Forgotten Heroes and Villains of Sand Creek
by Carol Turner, The History Press, Charleston, S.C., 2010, $19.99.
The Sand Creek Massacre of November 29, 1864, is the darkest moment in Colorado history. Colonel John M. Chivington’s bloody raid against Cheyennes and Arapahos camped peacefully on a creek 40 miles north of Fort Lyon horrified people nationwide, although Denver citizens applauded it. In the aftermath, no white settlers were applauding; Cheyenne Dog Soldiers and other Indians struck through Nebraska, Kansas and Indian Territory, killing settlers as revenge for Sand Creek. Carol Turner portrays, in short biographical form, individuals who were at Sand Creek or otherwise associated with that horrific event.
Not all of the people Turner profiles have been forgotten, of course. Chivington remains one of the West’s best-known “villains.” Cheyenne Chief Black Kettle, whose village Chivington struck at Sand Creek, remains one of the West’s most famous Indian “victims.” Major Ned Wynkoop, who advocated peace with the Cheyennes, is today often regarded as a hero. The lesser-known Captain Silas Soule refused orders to fire on the Indian encampment. Another of the more interesting not-so-well-known characters Turner profiles is the respected Cheyenne One Eye, who died at Sand Creek and whose daughter, Amache, would later marry Colorado rancher John Prowers. Unfortunately, Indian agent and interpreter John Simpson Smith is left out. He was almost killed trying to stop the soldiers on November 29, and the next morning soldiers killed his half-blood son. Still, Forgotten Heroes and Villains of Sand Creek has much to offer all history buffs.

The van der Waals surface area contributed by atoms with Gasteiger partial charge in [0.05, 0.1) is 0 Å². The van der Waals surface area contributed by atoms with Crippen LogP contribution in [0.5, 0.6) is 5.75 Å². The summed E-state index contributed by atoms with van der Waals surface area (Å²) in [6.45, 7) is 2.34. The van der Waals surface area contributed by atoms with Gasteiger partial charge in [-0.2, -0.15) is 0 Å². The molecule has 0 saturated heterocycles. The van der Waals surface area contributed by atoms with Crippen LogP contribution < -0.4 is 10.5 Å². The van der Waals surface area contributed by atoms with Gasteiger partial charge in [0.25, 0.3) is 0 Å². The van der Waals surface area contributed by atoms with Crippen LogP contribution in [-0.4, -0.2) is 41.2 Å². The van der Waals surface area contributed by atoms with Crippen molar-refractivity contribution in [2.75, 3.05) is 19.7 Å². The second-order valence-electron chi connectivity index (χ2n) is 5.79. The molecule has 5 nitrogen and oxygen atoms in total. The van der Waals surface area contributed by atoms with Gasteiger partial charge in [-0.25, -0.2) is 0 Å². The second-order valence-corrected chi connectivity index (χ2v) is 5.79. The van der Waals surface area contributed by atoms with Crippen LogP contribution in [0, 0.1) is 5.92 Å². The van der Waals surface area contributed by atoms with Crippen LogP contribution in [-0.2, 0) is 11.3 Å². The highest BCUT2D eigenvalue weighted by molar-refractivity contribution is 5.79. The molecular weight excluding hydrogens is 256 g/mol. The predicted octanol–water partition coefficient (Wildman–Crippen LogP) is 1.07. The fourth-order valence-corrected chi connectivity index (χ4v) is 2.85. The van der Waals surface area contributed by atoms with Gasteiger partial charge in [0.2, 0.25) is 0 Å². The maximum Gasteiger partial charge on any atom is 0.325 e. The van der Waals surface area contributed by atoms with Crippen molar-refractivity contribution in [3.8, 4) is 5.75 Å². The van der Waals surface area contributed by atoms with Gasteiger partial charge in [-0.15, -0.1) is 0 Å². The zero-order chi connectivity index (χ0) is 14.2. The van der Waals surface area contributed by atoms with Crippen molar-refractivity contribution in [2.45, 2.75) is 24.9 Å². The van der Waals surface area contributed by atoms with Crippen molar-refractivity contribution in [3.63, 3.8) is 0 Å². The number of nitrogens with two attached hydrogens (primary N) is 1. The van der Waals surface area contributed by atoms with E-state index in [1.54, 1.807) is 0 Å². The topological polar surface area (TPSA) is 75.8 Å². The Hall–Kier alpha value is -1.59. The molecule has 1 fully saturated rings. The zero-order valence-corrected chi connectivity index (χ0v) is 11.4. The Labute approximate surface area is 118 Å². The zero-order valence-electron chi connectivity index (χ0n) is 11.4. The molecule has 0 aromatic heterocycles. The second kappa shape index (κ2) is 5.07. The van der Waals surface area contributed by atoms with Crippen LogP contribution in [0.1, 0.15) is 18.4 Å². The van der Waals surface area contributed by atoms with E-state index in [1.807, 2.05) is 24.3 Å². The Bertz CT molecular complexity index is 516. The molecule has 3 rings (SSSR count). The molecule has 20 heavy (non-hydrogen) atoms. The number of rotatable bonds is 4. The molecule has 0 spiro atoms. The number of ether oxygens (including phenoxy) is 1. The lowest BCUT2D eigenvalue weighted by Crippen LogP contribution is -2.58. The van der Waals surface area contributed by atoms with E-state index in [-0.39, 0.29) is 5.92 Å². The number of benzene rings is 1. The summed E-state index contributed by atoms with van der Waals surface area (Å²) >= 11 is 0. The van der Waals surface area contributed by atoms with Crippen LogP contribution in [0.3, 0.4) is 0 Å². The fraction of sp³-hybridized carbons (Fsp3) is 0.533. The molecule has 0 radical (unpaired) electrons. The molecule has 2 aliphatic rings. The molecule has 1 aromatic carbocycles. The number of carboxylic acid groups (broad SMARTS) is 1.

Originally published in the February 2011 issue of Wild West. To subscribe, click here.